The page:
Lifelines as traces of the expulsion from Herminengasse
Der Standard, October 19, 2017
Since Thursday [10/19/17], users of public transport can find a memorial for the deported Jews who once lived in Herminengasse inside the Schottenring metro station.
Since Thursday, thin black lines stretch over the walls of the exit Herminengasse in the Schottenring metro station in Vienna. Left and right of the narrow tunnel, thin lines lead from faintly drawn houses, which can be found in reality at the other end of the elevator, to names of around 30 concentration camps, written in capital letters.
On October 19, 1941, the ninth transport, in which 1,000 persons were deported, departed from the Aspang station in Vienna to the Litzmannstadt ghetto - a day which was chosen symbolically for the unveiling of the memorial in the metro station. The project of the Wiener Linien (the Viennese Transit Authority) and Kunst im öffentlichen Raum (Public Art Vienna) should “not use a sledgehammer” to remind of Austria’s history at the time of National Socialism, as the German artist Michaela Melián told the STANDARD. Rather, it should “homeopathically stimulate” to confront oneself with the “collective subconscious knowledge about the murderous political act of expulsion during this time.”
From 600 to 1,322 names
When Melián took over the project, she found “very scanty records”, she tells. On a list provided by the Documentation Center of Austrian Resistance (DÖW), 600 names were listed in alphabetical order. The list reflected how fundamental the annihilation policy was, since what happened to most of the people remains unknown until today.
Together with the historian Tina Walzer, the commissioned artwork became a research project. The first step was to reorder the list. The names were assigned to house numbers. Then, residential registrations and especially de-registrations of the persons in the buildings in the Viennese district of Leopoldstadt were synchronized with the days of the deportations. The aim was to find persons who were persecuted as Jews in Herminengasse and survived, or did not appear in the list which was provided by the DÖW for some other reason: because they had been able to flee Vienna before the deportation, or had already died in Vienna, or because they had been displaced from Herminengasse to other addresses before the deportation took place.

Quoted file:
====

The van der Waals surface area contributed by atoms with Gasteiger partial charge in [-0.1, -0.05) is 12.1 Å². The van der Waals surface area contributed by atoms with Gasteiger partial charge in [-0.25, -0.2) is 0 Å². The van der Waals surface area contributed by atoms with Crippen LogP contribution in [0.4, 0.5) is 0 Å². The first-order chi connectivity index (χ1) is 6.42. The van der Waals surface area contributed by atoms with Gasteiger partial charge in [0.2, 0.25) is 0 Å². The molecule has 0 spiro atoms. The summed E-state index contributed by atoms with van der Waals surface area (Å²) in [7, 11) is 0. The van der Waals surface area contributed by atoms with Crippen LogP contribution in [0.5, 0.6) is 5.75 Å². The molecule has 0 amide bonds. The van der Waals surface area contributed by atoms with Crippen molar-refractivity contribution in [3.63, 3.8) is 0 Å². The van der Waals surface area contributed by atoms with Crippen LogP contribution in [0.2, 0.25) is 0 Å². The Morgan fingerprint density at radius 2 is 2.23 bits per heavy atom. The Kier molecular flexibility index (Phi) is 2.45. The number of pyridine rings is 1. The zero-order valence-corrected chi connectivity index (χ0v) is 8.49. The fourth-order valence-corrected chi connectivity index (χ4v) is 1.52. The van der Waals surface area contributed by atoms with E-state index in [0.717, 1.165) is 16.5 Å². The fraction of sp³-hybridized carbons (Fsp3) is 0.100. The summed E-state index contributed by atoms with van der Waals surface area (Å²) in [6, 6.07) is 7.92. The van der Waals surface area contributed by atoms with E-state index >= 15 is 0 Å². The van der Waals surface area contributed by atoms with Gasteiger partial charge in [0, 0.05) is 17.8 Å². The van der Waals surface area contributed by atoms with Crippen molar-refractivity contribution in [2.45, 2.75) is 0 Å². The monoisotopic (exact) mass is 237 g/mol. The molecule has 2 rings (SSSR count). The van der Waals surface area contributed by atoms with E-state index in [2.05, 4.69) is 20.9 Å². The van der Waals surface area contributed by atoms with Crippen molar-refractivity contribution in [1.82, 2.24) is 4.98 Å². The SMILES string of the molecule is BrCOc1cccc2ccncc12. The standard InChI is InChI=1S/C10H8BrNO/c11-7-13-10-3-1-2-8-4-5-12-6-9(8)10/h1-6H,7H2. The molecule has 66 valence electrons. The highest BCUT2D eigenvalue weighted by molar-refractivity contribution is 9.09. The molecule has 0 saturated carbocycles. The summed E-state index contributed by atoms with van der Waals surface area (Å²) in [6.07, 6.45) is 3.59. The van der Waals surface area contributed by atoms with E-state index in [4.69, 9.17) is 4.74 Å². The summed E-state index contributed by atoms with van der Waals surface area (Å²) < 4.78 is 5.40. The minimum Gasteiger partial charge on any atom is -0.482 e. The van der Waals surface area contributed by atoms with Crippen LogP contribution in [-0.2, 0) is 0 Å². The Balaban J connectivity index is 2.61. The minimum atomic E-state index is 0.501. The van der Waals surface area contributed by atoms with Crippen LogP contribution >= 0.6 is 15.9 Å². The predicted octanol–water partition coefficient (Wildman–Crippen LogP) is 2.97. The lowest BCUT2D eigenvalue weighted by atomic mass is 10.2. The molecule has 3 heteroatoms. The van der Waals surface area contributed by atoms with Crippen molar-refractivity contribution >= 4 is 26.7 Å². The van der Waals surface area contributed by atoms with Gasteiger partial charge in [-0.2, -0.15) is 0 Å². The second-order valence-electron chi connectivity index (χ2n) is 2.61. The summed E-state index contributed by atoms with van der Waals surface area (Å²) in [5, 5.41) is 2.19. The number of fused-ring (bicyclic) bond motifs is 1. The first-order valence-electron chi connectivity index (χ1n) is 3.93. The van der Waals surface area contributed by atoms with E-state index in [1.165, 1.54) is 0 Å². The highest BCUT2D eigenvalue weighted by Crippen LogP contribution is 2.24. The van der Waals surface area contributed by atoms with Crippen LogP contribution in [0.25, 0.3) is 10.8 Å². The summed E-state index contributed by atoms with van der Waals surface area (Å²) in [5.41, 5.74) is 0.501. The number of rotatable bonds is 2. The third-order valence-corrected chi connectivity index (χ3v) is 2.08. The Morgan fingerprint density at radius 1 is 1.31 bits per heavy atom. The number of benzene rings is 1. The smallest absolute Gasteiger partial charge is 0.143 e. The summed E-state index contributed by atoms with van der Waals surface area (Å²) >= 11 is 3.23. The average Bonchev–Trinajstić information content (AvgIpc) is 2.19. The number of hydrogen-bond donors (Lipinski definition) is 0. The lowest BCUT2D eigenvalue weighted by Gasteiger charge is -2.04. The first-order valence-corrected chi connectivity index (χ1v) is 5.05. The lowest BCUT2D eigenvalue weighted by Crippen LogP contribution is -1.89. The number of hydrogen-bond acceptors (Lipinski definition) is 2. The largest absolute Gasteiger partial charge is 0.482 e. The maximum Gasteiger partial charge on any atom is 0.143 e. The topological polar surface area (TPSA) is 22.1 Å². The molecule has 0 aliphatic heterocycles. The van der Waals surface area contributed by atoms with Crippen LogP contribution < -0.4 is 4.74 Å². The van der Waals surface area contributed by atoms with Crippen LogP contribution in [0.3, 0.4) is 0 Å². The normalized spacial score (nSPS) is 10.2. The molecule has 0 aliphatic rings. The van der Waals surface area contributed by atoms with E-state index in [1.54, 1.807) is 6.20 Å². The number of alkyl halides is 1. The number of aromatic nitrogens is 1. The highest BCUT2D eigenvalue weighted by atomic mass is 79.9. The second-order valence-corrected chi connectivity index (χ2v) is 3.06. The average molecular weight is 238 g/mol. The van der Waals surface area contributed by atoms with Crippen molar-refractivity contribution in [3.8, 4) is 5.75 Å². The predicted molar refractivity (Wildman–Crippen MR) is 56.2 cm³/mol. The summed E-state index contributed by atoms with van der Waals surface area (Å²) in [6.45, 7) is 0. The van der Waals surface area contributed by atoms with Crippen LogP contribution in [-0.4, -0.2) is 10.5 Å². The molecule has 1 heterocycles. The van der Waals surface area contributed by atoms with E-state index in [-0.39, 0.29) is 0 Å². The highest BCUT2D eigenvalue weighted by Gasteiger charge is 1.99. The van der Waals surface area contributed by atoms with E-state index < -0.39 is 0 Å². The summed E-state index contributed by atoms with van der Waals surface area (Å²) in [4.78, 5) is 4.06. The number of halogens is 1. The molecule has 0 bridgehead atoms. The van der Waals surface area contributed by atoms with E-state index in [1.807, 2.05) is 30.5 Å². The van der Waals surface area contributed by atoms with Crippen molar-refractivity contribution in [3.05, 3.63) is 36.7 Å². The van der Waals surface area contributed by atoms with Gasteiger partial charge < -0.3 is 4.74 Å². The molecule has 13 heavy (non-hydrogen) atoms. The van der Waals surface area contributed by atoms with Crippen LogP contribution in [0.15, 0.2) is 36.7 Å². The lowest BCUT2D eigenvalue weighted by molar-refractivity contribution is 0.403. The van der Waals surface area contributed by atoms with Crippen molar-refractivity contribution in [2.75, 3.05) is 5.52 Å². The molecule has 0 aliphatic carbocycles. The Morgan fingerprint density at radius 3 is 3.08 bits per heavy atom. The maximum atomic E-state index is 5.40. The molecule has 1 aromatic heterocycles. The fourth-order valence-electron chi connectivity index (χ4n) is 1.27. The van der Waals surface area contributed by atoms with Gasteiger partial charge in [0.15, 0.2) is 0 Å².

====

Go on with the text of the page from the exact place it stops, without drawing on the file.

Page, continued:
It soon became evident that there were several hundred more victims. Of the 21 buildings which Herminengasse comprises, eleven were owned by Jews at the beginning of the NS rule. Nine of them were expropriated. In two buildings, collection camps were established, in another eight there were collection flats.
1,322 persons who resided in Herminengasse between 1938 and 1945 could be evidenced. “In some cases it soon became obvious that the buildings must have served as collection camps,” Melián says. “Between 1941 and 1943, more than 300 people lived in those houses.”
One line – one person
In her artwork, Melián presents “one line for each person who was brought away from one of the houses.” This line leads from the houses in Herminengasse to the concentration camps and the ghettos. In the cases of 800 Jews the research team was able to clarify where they were brought. “Many were transported several times and were in different concentration camps.” For 500 further persons a blank space remains. It is “illustrative for those people we do not know what happened to them.”
The abstract realization through lines was chosen deliberately, says Melián. “It is a short tunnel at a place where nobody has time to stand for a longer period of time. There is a draught and it is cold. It would not be dignified to write down names here or hang up personal pictures.” The lines are the “graphic translation” of the stories of the people who lived in the houses. “A line can be many things: a lifeline, a trace of expulsion, a geographic and biographic route.”
A longer version of the story, sprinkled with personal photos and further records, can be found in the book which emerged from the research. For the Wiener Linien, it is “particularly important to not simply install a commemorative plaque,” explains Günter Steinbauer, chairman of the board. Melián’s work accomplished to “make the tragic events tangible in a sensitive manner and translate them into the modern day.”
(Oona Kroisleitner, 10/19/2017)